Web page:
Recently I have requested an issue about the easiest method to visit design a DB schema to aid multiple kinds of customers and interactions together, one of the answers recommended which i play one table for every user type and Distributed Keys.
The truth is the only real databases I positively use are MySQL and SQLite and I have always carried this out kinda of labor of maintaining the integrity from the DB around the programming side rather than directly within the database, can someone point me to some detailed yet clear to see guide on foreign secrets, references and related subjects?
Thanks ahead of time!
EDIT: I am interested particularly in MySQL usage good examples and documentation, I have already searched in the MySQL manual but nothing helpful pops up.
This is not mysql specific, but there's good quality stuff in here http://www.simple-talk.com/sql/database-administration/ten-common-database-design-mistakes/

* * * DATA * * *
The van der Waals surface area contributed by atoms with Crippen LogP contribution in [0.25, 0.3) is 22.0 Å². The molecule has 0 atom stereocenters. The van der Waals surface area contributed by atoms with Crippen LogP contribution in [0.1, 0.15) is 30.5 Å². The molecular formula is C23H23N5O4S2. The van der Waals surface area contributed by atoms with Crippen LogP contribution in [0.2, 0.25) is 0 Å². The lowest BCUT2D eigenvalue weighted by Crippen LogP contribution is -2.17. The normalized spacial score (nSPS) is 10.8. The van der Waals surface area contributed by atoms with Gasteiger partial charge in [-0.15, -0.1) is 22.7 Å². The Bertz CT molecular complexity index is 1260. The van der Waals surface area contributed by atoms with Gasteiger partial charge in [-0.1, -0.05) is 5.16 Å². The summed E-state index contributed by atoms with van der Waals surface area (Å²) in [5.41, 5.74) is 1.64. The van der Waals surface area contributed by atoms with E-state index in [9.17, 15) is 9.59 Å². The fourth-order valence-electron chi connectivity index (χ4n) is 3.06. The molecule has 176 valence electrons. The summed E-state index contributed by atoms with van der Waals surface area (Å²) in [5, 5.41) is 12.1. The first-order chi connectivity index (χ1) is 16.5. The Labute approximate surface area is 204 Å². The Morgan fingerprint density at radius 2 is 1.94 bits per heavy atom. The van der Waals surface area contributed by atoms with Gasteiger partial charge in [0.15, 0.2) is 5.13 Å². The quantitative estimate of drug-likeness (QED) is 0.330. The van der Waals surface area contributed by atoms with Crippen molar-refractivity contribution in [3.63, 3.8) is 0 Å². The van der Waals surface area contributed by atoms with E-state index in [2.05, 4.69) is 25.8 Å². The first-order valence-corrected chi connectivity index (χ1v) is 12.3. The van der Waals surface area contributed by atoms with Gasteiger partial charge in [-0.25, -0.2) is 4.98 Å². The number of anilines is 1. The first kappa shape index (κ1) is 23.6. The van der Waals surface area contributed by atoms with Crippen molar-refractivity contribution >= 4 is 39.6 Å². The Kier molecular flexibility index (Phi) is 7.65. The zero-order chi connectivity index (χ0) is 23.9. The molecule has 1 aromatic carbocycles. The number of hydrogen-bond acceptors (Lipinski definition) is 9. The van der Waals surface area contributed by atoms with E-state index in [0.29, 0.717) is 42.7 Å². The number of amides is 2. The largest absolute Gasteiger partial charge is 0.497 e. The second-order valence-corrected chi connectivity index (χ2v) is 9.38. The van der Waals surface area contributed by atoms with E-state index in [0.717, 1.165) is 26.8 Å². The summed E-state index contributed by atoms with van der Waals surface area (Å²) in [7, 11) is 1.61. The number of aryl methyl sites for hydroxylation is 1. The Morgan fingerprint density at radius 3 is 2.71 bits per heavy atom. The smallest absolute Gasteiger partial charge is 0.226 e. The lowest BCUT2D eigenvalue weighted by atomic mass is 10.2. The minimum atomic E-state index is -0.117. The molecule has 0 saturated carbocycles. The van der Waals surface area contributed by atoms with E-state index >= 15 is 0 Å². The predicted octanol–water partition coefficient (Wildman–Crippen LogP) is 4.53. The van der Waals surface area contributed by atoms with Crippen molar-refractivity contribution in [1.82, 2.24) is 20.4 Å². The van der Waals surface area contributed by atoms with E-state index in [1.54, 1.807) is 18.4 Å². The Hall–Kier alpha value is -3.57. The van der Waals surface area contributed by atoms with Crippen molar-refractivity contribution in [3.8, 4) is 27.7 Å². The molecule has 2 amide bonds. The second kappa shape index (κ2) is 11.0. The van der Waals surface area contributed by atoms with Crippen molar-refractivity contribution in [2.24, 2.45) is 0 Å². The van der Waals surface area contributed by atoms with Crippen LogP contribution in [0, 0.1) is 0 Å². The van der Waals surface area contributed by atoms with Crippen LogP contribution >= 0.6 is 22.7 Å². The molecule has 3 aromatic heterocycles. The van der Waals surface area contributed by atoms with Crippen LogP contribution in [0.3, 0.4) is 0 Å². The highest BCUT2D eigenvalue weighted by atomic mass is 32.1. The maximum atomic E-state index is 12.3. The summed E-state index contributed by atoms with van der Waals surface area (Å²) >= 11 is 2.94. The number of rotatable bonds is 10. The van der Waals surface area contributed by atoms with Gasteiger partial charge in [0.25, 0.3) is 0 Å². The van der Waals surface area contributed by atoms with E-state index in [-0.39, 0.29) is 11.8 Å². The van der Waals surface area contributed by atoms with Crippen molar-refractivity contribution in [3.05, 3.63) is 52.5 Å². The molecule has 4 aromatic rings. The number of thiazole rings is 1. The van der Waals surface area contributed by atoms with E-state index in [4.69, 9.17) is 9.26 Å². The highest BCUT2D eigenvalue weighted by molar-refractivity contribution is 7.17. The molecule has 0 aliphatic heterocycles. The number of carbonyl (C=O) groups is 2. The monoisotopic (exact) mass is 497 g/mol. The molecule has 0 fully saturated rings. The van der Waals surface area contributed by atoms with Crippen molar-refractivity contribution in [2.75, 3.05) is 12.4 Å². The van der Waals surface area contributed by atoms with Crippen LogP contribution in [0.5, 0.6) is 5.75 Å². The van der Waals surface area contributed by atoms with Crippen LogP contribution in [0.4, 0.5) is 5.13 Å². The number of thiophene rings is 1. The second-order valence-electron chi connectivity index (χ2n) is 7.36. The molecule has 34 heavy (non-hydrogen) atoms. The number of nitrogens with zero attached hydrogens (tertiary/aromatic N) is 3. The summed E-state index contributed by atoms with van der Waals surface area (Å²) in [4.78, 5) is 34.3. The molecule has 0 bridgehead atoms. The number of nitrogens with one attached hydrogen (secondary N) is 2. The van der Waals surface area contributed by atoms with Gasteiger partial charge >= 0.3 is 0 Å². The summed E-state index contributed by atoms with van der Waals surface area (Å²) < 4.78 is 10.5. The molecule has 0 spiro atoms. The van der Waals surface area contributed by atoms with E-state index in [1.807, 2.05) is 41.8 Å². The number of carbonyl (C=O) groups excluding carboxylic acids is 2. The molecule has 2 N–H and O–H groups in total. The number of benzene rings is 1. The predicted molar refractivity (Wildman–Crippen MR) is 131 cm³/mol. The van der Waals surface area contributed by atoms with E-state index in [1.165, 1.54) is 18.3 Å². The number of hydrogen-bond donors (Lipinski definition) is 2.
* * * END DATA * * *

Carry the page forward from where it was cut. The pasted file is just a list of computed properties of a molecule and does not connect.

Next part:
I do not accept him about using natural secrets vice surrogate secrets. I've discovered surrogate secrets generally are more effective for primary secrets, but when you've got a natural key you need to put a distinctive index onto it to avoid duplication of information. Pay particular focus on the sections on:
Not using SQL facilities to safeguard data integrity
Attempting to code generic T-SQL objects
One table to carry all domain values
One other good beginning place is: http://www.deeptraining.com/litwin/dbdesign/FundamentalsOfRelationalDatabaseDesign.aspx
http://en.wikipedia.org/wiki/Relational%5Fdatabase <<--has links to articles on Constraints, Foreign secrets, Saved methods, Indices, etc
If you want to see books, try Beginning Database Design: From Novice to Professional by Clare Churcher. You are able to have a look it at google books.
Hugh Darwen makes his course on Relational Algebra/Database Technology openly and freely available. Look for "Introducing Relational Database Theory" on www.thethirdmanifesto.com.
It's opening, so nothing "advanced", but a minimum of you will not find out anything that's an outright breach from the theory.